by Victor Kotsev
ISTANBUL — On Taksim square, a festive mood prevailed Friday, with barbecues smoking and street vendors carrying anything from beer to protective masks and goggles against tear gas.
Elsewhere in Turkey, however, the atmosphere remained tense one week after the start of the mass protests against police brutality, aggressive gentrification and government-imposed Islamization of Turkish society.
Some three people died and more than 4,355 were wounded in the violent police crackdown on the demonstrations, according to Amnesty International and Turkish rights groups. Several people remain in critical condition, and at least ten have lost an eye, the Turkish Medical Association told journalists.
Numerous eyewitness accounts suggest that the police deliberately fired tear gas canisters at people. At least two reporters and an opposition member of parliament were among the injured.
An additional 3,300 people were arrested, including at least 25 social media bloggers accused of sedition and 11 foreigners including European Erasmus students.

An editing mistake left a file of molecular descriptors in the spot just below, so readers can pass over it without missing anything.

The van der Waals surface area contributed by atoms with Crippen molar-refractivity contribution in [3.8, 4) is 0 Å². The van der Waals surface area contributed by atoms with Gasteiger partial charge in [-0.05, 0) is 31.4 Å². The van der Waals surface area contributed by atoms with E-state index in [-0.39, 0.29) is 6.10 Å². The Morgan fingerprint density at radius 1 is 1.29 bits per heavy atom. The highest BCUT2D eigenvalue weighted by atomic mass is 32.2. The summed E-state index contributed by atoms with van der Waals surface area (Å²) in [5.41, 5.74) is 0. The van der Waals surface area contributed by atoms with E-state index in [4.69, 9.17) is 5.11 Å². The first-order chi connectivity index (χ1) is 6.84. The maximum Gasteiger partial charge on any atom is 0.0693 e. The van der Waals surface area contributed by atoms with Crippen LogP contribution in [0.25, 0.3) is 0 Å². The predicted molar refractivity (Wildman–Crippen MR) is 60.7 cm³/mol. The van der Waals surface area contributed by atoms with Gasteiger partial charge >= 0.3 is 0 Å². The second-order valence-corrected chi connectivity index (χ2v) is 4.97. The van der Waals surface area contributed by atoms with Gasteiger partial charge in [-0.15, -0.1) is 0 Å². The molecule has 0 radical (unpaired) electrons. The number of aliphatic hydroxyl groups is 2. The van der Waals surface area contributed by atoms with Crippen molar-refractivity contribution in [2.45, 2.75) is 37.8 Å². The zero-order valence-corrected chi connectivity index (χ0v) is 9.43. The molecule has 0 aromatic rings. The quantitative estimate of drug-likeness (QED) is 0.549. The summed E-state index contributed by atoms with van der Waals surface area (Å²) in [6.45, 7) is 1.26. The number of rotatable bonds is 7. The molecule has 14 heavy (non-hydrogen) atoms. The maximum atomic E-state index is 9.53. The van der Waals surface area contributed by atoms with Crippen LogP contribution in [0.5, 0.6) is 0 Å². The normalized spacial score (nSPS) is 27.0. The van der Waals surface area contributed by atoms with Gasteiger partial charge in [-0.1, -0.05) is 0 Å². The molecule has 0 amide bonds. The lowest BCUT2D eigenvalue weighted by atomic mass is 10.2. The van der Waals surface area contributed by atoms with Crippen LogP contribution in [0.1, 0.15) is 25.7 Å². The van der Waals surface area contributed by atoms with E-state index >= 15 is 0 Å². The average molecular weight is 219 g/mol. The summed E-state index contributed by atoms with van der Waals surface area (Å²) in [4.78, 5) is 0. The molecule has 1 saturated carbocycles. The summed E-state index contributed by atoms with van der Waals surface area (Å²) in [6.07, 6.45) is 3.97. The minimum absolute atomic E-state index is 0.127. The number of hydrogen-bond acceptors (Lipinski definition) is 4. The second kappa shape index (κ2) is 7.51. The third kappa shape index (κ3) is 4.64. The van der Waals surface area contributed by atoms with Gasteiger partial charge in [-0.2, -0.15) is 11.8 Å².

In the past days, Turkish Prime Minister Recep Tayyip Erdogan slammed social media as “the worst menace to society” and branded the protesters as “looters” and “alcoholics,” echoing the words of North African dictators recently deposed in the Arab Spring such as Egypt’s former president Hosni Mubarak.
In his absence during a trip to North Africa, his deputy Bulent Arinc and President Abdullah Gul took a more conciliatory approach, vowing to listen to demands of the people, but on his return Thursday morning Erdogan once again struck a defiant tone.
“These protests must end immediately,” the prime minister told a crowd of supporters who had gathered to meet him at the airport. “No power but Allah can stop Turkey’s rise.”
Protesters in Gezi park, on the other hand, vouched to stay there at least until their demands, including the release of arrestees and the sacking of top police chiefs over the grossly excessive use of police violence, were met .
Some said they would not go home until Erdogan quit, though most acknowledged that this may not be immediately feasible. “This is a leader who is saying, ‘Everything I do is right and every other thing is wrong,’” said Ferah, a 50-year old woman who was demonstrating. “This is a dictator.”
Victor Kotsev is a freelance writer based in Sofia, Bulgaria.